The Markets are doing just fine this year and probably next. The US economy is strong but is facing headwinds from overseas. Right now we're at the top of the economic cycle and likely to head downward after 2019. With that being said, my main takeaway is that the economic cycle is in constant flux. We keep hearing things like, "The bull market has been going on for too long! There HAS to be a bear market on the horizon!" But what was true in 1960 or 1970 or 1980 or 1990 or 2000 might not be relevant in today's world! Basic economic principles may still apply, but who knows what that means in today's world! What will things like AI and driverless cars do to the present economy? What if something unexpected happens to the Chinese economy? Will there be a trade war? How will the Eurozone react to immigration? How will the US deal with immigration? Perhaps the most comforting speech came from Mr Powell when he was asked about worldwide threats to the US. Basically his answer was that there is no major threat to the US in terms of our national security. China won't start shit with us because their economy depends on us. North Korea only wants to be left alone where Kim can rule forever. Iran wants to flex its muscle in the Middle East, but is not a direct threat to us. Russia is a shell of its former Soviet empire. They have no interest in war. The underlying message was to basically avoid mass media as much as possible. It's not so much "fake news" as it is sensationalist news that will get you to watch their program so they can sell advertising. This point was also brought up by an economics person who showed headlines and magazine covers from the 70's to the present which basically screamed the exact opposite of what people should be doing, e.g. telling people to stay out of the Market at the exact time when if you HAD put money into the Market, you would have made a killing. Conversely they said that you would be a fool not to buy Internet stocks just before the tech bubble burst in 2000. I always trust Warren Buffet's advice; "Be greedy when everyone is fearful and be fearful when everyone is greedy."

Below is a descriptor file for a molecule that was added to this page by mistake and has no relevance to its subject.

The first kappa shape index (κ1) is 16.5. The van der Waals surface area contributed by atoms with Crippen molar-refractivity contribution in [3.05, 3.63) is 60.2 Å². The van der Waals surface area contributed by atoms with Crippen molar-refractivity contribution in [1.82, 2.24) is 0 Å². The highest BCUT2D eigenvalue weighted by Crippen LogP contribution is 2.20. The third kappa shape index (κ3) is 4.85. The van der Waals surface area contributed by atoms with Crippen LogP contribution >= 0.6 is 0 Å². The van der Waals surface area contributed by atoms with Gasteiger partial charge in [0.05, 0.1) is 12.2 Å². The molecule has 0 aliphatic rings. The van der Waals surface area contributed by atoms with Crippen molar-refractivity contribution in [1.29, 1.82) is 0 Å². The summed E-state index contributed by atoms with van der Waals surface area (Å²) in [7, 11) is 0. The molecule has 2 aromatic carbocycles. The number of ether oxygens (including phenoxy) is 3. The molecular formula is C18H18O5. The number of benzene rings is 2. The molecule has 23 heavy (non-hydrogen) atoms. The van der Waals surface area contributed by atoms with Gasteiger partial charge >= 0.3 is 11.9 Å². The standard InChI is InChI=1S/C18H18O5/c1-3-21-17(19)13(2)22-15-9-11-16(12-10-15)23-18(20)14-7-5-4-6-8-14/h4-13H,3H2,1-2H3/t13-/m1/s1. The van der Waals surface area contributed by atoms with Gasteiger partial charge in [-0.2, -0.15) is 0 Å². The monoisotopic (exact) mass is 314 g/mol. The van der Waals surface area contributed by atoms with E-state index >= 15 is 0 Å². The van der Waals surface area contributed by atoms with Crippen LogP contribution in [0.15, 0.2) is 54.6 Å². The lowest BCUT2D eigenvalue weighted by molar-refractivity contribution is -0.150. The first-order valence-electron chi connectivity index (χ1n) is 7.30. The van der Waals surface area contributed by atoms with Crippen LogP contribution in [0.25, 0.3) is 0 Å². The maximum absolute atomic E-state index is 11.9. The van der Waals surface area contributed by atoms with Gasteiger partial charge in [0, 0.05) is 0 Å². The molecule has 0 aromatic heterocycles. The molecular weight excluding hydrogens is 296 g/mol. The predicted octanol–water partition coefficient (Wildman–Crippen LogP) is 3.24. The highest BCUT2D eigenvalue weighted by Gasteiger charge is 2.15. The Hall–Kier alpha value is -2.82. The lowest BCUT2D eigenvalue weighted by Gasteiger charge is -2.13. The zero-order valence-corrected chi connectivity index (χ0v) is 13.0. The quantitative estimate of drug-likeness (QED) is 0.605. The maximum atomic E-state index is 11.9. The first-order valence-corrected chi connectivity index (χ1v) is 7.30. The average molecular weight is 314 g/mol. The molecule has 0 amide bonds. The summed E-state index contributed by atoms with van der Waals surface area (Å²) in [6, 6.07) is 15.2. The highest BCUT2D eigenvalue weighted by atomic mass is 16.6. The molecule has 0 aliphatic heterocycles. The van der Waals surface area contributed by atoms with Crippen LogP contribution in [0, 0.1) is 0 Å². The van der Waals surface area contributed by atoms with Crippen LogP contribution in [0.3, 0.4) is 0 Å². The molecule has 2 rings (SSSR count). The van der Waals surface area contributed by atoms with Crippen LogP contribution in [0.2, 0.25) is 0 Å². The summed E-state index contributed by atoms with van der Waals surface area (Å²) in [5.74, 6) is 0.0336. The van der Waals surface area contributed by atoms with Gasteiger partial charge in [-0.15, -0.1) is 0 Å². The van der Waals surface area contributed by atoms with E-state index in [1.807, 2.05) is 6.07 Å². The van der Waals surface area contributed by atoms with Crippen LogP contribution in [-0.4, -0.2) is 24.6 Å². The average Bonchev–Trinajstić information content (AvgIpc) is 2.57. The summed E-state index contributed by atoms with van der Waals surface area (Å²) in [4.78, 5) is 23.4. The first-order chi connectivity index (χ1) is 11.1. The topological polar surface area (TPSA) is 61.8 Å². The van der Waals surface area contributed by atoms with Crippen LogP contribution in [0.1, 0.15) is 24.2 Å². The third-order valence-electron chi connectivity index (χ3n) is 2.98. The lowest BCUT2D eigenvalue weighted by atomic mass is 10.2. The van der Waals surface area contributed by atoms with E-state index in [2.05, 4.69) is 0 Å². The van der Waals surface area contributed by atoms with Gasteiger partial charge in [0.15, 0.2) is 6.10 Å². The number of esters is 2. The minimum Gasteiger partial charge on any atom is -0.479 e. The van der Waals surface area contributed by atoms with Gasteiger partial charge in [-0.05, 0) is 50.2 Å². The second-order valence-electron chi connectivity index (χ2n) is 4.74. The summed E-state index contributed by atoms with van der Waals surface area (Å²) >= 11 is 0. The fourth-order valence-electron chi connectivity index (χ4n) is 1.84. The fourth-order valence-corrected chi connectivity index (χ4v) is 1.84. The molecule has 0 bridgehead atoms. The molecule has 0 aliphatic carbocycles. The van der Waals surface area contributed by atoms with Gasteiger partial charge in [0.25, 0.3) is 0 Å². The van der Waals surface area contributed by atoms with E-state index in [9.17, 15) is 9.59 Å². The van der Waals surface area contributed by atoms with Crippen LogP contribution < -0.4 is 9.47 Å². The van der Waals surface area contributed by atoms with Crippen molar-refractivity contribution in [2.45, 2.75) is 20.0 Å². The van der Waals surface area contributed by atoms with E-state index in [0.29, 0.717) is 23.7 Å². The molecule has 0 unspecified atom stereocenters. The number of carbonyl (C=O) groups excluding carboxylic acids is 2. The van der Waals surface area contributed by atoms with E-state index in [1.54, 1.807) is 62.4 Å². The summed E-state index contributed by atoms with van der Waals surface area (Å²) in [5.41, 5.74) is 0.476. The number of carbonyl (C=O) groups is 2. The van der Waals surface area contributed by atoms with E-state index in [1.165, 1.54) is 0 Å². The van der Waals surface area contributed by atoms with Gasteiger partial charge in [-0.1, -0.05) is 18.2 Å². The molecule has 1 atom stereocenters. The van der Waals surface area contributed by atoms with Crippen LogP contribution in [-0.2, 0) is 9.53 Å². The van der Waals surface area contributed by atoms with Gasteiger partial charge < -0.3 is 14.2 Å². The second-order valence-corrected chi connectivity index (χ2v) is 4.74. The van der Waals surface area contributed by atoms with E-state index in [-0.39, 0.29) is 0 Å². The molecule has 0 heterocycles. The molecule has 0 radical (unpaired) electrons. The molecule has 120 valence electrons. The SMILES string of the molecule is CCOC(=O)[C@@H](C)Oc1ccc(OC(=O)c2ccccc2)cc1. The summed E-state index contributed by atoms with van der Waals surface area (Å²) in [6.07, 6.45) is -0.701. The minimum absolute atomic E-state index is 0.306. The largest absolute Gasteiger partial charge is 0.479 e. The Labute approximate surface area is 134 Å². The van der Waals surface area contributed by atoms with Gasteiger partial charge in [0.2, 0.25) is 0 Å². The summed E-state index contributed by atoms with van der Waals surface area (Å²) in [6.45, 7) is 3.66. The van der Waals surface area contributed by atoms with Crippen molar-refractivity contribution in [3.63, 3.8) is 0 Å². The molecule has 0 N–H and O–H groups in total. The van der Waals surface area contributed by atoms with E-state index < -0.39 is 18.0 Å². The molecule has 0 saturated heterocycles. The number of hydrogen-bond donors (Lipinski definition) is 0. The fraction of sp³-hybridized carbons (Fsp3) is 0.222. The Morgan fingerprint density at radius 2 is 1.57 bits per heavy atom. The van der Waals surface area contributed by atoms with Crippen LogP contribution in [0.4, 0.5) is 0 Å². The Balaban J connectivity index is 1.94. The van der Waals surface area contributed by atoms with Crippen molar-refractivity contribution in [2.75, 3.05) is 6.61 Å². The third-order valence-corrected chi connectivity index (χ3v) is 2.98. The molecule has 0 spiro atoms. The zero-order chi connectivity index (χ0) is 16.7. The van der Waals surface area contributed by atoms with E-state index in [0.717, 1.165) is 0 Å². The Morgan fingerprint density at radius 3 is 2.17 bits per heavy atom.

What was also encouraging to me was that I was in a room full of other "10%s." There we about 2600 people in attendance and many people looked just like me. It was just a bunch of average Joes who had saved their entire lives and are now reaping the benefits of their labors. There were probably lots of doctors, lawyers, and businessmen there who are the driving force of the economy. They weren't the folks with private jets or mansions on the Riviera, but those who just want to enjoy the pleasures of life (while also supporting charities and causes of their choosing.) I took that lesson to heart after the conference by treating Kitty to a lovely dinner at a local steakhouse. We had a nice romantic dinner with good steak and good wine. And did we then hop on our private jet to get back home? Nah. We had a 13-hour drive back through the wonders of Kansas, Oklahoma, and New Mexico.